What did you learn most about Bruce as you were studying his work and what was the biggest challenge for you?

Joseph Gordon-Levitt: "Bruce is actually a very understated guy. It’s interesting because he’s such a large personality; your first instinct is to try to be large. But in fact, he draws a lot of his power from stillness and he actually speaks quietly. Again, it sort of tricks you at first because you wouldn’t think he speaks quietly because his voice makes such a powerful impression. It took me a second to figure that out. I do think that actually a lot of the closest moments that I got to him are the quieter, stiller moments."

Did you discover how he carried himself physically and copy that too?

Joseph Gordon-Levitt: "Yeah, sure."

Wow, it’s going to be a trip to watch.

Joseph Gordon-Levitt: [Laughing] "Yes, it's pretty cool."

Why do you have to be in three hours of makeup? Your character never looks like you at all - ever?

Joseph Gordon-Levitt: "Yeah, it’s a different face. We're going to show the teaser so you get to see for the first time. Kazuhiro Tsuji is the name of the make-up designer. Ask any make-up designer in Hollywood and you say his name and they're like, 'Oh wow, Kazu.' He’s brilliant. Watching him work is like actually watching an alchemist. And that's so much fun, too, because a lot of the great artists today are all about what they can do with computers, which is cool and I love making art with computers. But, Kazu makes art completely within the physical world. I’m not kidding you; he seems like a magician. He has a line of just these different bottles of things and brushes and solutions and formulas and things, and it's all going on my face. Once it's done, I literally look like somebody else. Yes, it's bizarre."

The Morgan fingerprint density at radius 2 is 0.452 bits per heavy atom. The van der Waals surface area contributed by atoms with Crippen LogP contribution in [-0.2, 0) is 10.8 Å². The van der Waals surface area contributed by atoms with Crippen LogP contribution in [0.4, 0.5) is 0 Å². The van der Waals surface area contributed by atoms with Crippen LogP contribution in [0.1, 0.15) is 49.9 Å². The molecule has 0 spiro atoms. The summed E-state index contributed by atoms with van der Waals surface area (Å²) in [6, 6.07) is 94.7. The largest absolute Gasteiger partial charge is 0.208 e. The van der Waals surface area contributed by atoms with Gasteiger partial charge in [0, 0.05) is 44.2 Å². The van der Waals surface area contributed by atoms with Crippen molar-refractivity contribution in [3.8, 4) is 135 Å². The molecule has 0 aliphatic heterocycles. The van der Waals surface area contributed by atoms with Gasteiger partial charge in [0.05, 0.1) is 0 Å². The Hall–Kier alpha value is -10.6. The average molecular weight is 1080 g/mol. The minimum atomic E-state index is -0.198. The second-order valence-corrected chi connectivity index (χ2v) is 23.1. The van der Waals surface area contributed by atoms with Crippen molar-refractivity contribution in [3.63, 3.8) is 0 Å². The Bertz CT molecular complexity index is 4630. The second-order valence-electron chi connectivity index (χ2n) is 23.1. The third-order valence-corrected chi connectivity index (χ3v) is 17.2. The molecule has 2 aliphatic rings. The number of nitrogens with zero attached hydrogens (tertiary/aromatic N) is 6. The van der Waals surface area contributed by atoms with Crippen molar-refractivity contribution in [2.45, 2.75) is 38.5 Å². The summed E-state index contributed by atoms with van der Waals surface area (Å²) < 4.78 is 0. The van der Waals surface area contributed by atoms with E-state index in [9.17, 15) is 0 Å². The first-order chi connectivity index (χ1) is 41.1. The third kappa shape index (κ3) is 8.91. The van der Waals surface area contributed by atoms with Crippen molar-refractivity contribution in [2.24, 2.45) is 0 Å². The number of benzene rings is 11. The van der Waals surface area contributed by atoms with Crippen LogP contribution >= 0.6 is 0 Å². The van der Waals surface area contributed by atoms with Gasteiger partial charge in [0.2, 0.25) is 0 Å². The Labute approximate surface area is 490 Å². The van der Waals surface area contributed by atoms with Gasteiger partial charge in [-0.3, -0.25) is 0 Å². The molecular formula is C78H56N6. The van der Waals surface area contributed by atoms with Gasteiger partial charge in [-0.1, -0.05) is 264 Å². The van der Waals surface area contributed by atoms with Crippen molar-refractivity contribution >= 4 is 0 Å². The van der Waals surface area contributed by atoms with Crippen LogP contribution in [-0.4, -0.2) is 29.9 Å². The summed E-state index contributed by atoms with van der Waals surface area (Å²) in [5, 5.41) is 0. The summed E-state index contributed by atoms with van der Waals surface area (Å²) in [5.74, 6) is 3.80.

Did you always plan to have two different actors playing the younger and older versions of this character?

Rian Johnson: "Initially, when I cast Joe and we were talking about it before we had cast Bruce, we were talking about the option of just doing make-up or something else."

Joseph Gordon-Levitt: "The egotistical actor in me was like, 'Let me do both!,' but I’m so glad that’s not what we did."

Rian Johnson: "The reason that I actually came down against it was twofold. First, I think with aging make-up on younger actors, I don’t feel like I’ve ever seen it completely work. There’s been some tremendous work that’s been done, but I feel like, if you know what an actor looks like who’s young, as a movie-goer I can usually see right through it. The bigger thing for me, and what emotionally pulled me into the movie, was the idea of a young man sitting across from an older man who’s himself. You can make someone up. Joe is a fantastic actor. But, there’s something about a span of 25 years between two people that you can’t fake. That just buys you something that’s intangible and very essential to what this movie is basically about. And so I thought it was really important to have two actors actually sitting across from each other, with that age gap between them."

Joseph Gordon-Levitt: "And there’s no way that I could have delivered the character that Bruce did. Bruce is magnificent in this movie. He gives a really strong performance. That’s not something I could have done at all."